Fig. 5 Space-time diagram and Bell inequality violation.

(A) The top panel illustrates the space-time relationship among the entanglement generation point (S), the quantum random-number generation points (R1 and R2), and the measurement results points (M1 and M2). The horizontal axis represents the distances between the ground stations and the satellite, which vary from 500 to 1700 km. In our experimental configuration, M1 and M2 are about 100 ns behind the light cone of S. The rate of quantum random-number generation is 5 kHz with an output delay below 200 ns. That is, the duration between R1 (R2) and M1 (M2) is in the range of 0.2 to 200.2 μs. Therefore, R1 (R2) and S are spacelike-separated, which implies that the freedom-of-choice loophole is distinctly closed, under the additional assumption that all the possible hidden variables must originate together with the entangled particles. The bottom panel illustrates the relationship between two ground stations, which are 1203 km apart. Taking into account the orbit height of 500 km, the length difference between the two free-space channels does not exceed 944 km. Thus, the spacelike criterion is satisfied between R1 and R2, R1 and M2, M1 and R2, and M1 and M2. As a result, the locality loophole is addressed. (B) Correlation functions of a CHSH-type Bell inequality for entanglement distribution. The measurement settings are the angles (ϕ1, ϕ2) used for the measurement of the polarization of photons by the Delingha and Lijiang stations, respectively. Error bars are one standard deviation, calculated from propagated Poissonian counting statistics of the raw photon detection events.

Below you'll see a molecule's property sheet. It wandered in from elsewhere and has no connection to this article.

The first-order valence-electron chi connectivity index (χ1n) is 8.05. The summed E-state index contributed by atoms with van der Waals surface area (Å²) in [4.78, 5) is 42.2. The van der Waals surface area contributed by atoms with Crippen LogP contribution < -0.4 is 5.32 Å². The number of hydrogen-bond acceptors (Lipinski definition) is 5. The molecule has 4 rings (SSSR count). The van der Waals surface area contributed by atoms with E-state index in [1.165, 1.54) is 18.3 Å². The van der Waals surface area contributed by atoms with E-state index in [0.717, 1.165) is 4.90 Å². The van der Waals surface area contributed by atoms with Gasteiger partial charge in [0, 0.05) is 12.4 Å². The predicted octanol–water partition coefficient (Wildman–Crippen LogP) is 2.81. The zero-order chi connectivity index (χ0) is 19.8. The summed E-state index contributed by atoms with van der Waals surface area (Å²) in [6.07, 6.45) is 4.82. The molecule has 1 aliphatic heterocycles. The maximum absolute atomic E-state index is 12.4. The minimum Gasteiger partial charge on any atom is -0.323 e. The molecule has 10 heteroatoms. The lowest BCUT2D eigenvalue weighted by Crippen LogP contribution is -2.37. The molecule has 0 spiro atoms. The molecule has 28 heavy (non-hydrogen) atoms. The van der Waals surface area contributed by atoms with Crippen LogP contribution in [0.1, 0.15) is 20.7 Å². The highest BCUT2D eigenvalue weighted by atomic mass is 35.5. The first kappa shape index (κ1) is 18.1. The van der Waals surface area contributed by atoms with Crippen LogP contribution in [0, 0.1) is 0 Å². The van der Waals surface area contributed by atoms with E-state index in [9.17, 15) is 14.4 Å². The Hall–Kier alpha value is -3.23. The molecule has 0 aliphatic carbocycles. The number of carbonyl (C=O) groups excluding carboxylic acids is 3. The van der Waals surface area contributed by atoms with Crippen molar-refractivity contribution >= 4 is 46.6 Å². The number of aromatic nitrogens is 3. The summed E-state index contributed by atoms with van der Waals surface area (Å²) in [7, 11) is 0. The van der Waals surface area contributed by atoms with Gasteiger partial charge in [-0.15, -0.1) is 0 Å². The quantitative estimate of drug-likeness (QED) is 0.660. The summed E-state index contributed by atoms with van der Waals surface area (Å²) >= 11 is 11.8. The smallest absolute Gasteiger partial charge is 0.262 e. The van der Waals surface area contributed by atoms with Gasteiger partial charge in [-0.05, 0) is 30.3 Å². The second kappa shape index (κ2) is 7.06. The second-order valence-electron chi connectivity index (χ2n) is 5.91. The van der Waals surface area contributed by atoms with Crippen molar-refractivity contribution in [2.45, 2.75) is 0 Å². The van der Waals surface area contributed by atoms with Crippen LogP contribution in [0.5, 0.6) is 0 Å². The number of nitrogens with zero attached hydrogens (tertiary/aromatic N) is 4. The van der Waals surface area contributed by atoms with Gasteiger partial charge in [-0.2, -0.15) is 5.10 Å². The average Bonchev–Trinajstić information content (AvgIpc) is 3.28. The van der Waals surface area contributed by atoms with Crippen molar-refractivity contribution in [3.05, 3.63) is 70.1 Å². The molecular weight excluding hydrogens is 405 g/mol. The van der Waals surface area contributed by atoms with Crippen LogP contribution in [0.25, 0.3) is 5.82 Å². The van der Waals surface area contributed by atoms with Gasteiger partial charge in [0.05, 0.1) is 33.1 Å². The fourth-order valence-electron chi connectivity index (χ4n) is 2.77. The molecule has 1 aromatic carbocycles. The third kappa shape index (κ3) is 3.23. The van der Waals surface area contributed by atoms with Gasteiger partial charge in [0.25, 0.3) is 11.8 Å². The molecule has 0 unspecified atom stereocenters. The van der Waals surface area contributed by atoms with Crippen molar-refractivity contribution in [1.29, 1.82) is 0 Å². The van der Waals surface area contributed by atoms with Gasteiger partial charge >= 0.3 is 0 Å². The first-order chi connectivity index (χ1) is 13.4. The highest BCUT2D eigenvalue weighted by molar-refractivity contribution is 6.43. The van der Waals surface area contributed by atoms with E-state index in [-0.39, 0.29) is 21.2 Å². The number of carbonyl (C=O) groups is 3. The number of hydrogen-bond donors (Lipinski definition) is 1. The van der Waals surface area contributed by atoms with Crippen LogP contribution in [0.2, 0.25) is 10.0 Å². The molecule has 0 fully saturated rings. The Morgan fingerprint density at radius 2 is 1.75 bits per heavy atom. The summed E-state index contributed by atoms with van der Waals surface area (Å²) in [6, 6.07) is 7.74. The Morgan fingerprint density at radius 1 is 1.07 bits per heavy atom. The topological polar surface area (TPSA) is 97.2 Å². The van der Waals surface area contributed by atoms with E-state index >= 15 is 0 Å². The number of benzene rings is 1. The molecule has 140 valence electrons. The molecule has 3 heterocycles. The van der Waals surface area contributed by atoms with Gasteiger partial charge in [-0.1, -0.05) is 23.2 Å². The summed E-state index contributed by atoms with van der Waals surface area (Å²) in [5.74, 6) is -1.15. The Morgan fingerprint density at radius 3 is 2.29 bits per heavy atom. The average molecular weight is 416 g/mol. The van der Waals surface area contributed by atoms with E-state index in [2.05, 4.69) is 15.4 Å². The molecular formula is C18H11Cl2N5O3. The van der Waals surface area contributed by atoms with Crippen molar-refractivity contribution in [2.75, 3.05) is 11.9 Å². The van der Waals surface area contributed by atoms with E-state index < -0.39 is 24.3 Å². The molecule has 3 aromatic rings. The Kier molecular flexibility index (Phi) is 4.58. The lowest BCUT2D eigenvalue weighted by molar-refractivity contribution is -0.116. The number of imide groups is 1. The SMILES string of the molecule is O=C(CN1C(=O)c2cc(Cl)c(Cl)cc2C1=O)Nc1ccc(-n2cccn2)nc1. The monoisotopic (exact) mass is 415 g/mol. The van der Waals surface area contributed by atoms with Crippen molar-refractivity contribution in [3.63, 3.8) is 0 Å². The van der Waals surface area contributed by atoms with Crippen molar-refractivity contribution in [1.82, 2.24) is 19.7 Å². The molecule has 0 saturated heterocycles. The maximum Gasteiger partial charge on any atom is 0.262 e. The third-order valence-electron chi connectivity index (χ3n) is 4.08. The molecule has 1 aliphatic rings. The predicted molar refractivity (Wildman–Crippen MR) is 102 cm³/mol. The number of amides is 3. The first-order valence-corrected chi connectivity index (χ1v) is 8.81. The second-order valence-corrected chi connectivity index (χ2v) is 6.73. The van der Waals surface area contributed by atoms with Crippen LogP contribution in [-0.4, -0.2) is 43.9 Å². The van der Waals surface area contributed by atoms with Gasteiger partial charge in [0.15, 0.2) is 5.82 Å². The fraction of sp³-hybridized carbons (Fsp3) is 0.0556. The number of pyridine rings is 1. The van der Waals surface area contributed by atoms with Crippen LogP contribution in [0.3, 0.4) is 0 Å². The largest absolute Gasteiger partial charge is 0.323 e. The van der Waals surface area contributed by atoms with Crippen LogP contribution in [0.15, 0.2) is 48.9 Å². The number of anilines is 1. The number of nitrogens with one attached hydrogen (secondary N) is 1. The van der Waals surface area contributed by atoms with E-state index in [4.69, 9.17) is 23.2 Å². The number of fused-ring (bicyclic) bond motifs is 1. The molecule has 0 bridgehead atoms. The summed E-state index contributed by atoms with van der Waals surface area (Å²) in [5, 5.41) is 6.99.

Concluding remarks

We have demonstrated the distribution of two entangled photons from a satellite to two ground stations that are physically separated by 1203 km and have observed the survival of entanglement and violation of Bell inequality. The distributed entangled photons are readily useful for entanglement-based quantum key distribution (7), which, so far, is the only way that has been demonstrated to establish secure keys between two distant locations with a separation of thousands of kilometers on Earth without relying on trustful relay. Another immediate application is to exploit the distributed entanglement to perform a variant of the quantum teleportation protocol (32) for remote preparation and control of quantum states, which can be a useful ingredient in distributed quantum networks. The satellite-based technology that we developed opens up a new avenue to both practical quantum communications and fundamental quantum optics experiments at distances previously inaccessible on the ground (33, 34).